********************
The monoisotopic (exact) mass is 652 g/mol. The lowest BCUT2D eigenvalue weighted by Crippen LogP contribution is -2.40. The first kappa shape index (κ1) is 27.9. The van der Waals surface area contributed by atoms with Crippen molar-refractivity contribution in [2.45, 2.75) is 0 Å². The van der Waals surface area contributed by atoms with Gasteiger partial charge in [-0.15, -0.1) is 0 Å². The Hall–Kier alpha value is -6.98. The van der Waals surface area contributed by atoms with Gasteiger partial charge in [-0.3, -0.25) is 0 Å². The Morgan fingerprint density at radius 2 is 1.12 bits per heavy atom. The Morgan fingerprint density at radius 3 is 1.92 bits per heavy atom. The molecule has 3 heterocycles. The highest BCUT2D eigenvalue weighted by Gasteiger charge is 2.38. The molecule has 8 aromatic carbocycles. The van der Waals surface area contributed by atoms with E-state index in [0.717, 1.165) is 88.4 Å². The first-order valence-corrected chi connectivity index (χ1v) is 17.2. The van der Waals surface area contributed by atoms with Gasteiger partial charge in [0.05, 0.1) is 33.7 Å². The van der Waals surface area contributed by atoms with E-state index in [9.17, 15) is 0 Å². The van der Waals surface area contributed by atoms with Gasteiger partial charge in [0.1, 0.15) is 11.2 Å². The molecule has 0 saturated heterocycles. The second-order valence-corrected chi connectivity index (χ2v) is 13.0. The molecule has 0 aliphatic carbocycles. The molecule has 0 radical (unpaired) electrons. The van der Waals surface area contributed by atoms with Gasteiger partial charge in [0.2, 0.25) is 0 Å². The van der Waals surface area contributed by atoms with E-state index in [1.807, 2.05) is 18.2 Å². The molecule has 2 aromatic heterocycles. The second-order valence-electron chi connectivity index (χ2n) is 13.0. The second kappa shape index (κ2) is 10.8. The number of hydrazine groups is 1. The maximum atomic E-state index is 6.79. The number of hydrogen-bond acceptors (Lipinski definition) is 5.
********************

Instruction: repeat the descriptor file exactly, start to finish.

The monoisotopic (exact) mass is 652 g/mol. The lowest BCUT2D eigenvalue weighted by Crippen LogP contribution is -2.40. The first kappa shape index (κ1) is 27.9. The van der Waals surface area contributed by atoms with Crippen molar-refractivity contribution in [2.45, 2.75) is 0 Å². The van der Waals surface area contributed by atoms with Gasteiger partial charge in [-0.15, -0.1) is 0 Å². The Hall–Kier alpha value is -6.98. The van der Waals surface area contributed by atoms with Gasteiger partial charge in [-0.3, -0.25) is 0 Å². The Morgan fingerprint density at radius 2 is 1.12 bits per heavy atom. The Morgan fingerprint density at radius 3 is 1.92 bits per heavy atom. The molecule has 3 heterocycles. The highest BCUT2D eigenvalue weighted by Gasteiger charge is 2.38. The molecule has 8 aromatic carbocycles. The van der Waals surface area contributed by atoms with E-state index in [0.717, 1.165) is 88.4 Å². The first-order valence-corrected chi connectivity index (χ1v) is 17.2. The van der Waals surface area contributed by atoms with Gasteiger partial charge in [0.05, 0.1) is 33.7 Å². The van der Waals surface area contributed by atoms with E-state index in [9.17, 15) is 0 Å². The van der Waals surface area contributed by atoms with Gasteiger partial charge in [0.1, 0.15) is 11.2 Å². The molecule has 0 saturated heterocycles. The second-order valence-corrected chi connectivity index (χ2v) is 13.0. The molecule has 0 aliphatic carbocycles. The molecule has 0 radical (unpaired) electrons. The van der Waals surface area contributed by atoms with Gasteiger partial charge in [0.2, 0.25) is 0 Å². The van der Waals surface area contributed by atoms with E-state index in [1.807, 2.05) is 18.2 Å². The molecule has 2 aromatic heterocycles. The second-order valence-electron chi connectivity index (χ2n) is 13.0. The second kappa shape index (κ2) is 10.8. The number of hydrazine groups is 1. The maximum atomic E-state index is 6.79. The number of hydrogen-bond acceptors (Lipinski definition) is 5.